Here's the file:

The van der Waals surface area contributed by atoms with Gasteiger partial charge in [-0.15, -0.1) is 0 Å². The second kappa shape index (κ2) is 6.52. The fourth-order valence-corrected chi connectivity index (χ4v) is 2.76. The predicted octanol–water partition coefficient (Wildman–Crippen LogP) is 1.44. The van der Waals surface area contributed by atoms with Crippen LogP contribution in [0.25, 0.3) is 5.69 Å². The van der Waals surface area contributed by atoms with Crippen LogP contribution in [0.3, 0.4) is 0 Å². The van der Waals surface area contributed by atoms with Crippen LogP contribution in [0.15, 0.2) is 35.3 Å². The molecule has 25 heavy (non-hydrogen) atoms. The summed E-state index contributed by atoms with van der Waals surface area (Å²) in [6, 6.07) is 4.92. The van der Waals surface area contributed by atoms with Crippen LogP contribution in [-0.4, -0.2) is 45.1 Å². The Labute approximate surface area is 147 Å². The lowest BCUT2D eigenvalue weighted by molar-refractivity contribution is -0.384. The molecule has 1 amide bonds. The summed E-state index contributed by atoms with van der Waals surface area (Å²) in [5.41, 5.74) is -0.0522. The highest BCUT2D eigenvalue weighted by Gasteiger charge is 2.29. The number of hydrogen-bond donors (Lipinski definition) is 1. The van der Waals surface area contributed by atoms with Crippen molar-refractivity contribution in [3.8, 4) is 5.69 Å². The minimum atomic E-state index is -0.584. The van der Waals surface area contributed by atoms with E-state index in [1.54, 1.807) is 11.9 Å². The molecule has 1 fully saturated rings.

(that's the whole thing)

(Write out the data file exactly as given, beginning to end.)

The van der Waals surface area contributed by atoms with Gasteiger partial charge in [-0.15, -0.1) is 0 Å². The second kappa shape index (κ2) is 6.52. The fourth-order valence-corrected chi connectivity index (χ4v) is 2.76. The predicted octanol–water partition coefficient (Wildman–Crippen LogP) is 1.44. The van der Waals surface area contributed by atoms with Crippen LogP contribution in [0.25, 0.3) is 5.69 Å². The van der Waals surface area contributed by atoms with Crippen LogP contribution in [0.3, 0.4) is 0 Å². The van der Waals surface area contributed by atoms with Crippen LogP contribution in [0.15, 0.2) is 35.3 Å². The molecule has 25 heavy (non-hydrogen) atoms. The summed E-state index contributed by atoms with van der Waals surface area (Å²) in [6, 6.07) is 4.92. The van der Waals surface area contributed by atoms with Crippen LogP contribution in [-0.4, -0.2) is 45.1 Å². The Labute approximate surface area is 147 Å². The lowest BCUT2D eigenvalue weighted by molar-refractivity contribution is -0.384. The molecule has 1 amide bonds. The summed E-state index contributed by atoms with van der Waals surface area (Å²) in [5.41, 5.74) is -0.0522. The highest BCUT2D eigenvalue weighted by Gasteiger charge is 2.29. The number of hydrogen-bond donors (Lipinski definition) is 1. The van der Waals surface area contributed by atoms with Crippen molar-refractivity contribution in [3.8, 4) is 5.69 Å². The minimum atomic E-state index is -0.584. The van der Waals surface area contributed by atoms with E-state index in [1.54, 1.807) is 11.9 Å². The molecule has 1 fully saturated rings.